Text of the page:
A poem written in approximately 598 AD describes the hunt for a mysterious creature known as a llewyn. What could it have been? No living thing seemed to fit, that is until an animal bone dating from around the same period was discovered in 2006 at the Kinsey Cave in northern England. Before the bone was discovered, lynxes, which are large spotted cats with tufty ears, were believed to have gone extinct about 6,000 years ago in Britain, before any agricultural practices had begun. Along with evidence gathered from three other discoveries made in Yorkshire and Scotland, it seems that the unidentified creature called a llewyn may actually have been a lynx. If this potential explanation turns out to be true, it would mean that lynxes only went extinct 1,000 years ago in this area.

It seems, however, that there exist more references to the animal British culture. Found on the Isle of Eigg, a stone cross dating back over 1000 years, depicting a man on horseback hunting several animals such as deer, boar and aurochs also included a furry-eared spotted cat. The stubby tail of the lynx is is impossible to miss, but unfortunately the rear of the animal on the cross had been worn away. However, it’s difficult to imagine the animal being anything besides a lynx even with this identifying feature being absent. Today, a transformative movement to British environmentalism known as “rewilding” is often symbolized by the lynx itself.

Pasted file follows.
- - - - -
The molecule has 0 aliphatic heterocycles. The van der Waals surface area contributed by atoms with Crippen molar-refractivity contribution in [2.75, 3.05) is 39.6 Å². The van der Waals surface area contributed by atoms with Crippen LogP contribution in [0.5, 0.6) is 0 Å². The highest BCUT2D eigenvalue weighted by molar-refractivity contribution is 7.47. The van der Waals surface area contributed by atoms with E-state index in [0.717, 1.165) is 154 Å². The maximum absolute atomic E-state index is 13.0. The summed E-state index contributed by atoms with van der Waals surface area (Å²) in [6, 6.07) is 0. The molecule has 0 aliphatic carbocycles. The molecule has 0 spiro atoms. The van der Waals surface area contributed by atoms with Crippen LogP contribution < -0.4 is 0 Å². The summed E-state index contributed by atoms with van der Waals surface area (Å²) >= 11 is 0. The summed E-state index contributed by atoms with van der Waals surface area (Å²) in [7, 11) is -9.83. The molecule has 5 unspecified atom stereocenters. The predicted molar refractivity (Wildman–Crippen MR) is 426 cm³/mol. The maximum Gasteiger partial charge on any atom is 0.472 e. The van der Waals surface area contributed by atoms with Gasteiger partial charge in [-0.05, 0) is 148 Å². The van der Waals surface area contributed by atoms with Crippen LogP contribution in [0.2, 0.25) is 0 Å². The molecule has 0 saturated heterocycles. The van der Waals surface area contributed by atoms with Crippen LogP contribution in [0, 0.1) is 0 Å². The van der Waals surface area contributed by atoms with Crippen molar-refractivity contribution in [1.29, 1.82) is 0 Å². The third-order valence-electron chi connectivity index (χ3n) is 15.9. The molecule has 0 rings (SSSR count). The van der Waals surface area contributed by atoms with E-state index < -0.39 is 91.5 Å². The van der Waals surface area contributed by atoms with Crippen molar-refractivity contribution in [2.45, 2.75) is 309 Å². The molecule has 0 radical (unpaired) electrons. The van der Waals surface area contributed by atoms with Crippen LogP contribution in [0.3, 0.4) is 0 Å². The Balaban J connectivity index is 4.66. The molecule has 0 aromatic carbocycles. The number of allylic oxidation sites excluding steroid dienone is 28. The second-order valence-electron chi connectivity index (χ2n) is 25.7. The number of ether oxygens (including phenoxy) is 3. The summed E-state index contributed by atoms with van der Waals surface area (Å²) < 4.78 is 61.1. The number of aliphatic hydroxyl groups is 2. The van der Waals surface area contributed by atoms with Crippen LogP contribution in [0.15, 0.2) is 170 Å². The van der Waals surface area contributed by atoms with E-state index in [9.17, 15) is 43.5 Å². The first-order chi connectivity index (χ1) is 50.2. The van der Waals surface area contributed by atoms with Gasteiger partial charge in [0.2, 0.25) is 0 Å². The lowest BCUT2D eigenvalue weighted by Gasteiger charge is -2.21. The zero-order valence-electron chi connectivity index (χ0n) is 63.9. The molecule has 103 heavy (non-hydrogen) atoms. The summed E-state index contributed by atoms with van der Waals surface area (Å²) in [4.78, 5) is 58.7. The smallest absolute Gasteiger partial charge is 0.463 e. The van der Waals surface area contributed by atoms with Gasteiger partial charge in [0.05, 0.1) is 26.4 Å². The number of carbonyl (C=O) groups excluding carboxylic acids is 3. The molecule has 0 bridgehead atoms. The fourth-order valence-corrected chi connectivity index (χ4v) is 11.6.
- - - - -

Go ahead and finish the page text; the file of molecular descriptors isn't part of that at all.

Large scale restoration of damaged ecosystems is what defines rewilding. In this movement, goals include permitting parts of the seabed to recuperate from practices such as trawling and dredging, and trees to regrow in places they had been stripped away, but the most important of all is to restore species that have disappeared. Modern ecology finds that ecosystems lacking in large predators do not behave similarly to those which have retained them. Large predators may instigate dynamic processes which resonate throughout entire food chains, leading to the creation of specific niches allowing hundreds of more vulnerable species to thrive. In fact, these predators actually breathe life into an ecosystem as they kill prey.

The British conservation movement is struggling to deal with these findings, as it has typically selected random groups of plants and animals, then made expensive and laborious attempts to keep them from changing in any way. It seems that preserving life artificially, in turn, keeps nature from developing naturally. However, unlike an arbitrary grouping of species, ecosystems also consist of dynamic and constantly changing relationships between the living members of different species as they coexist. It turns out that such dynamism within an ecosystem relies in part on large predators.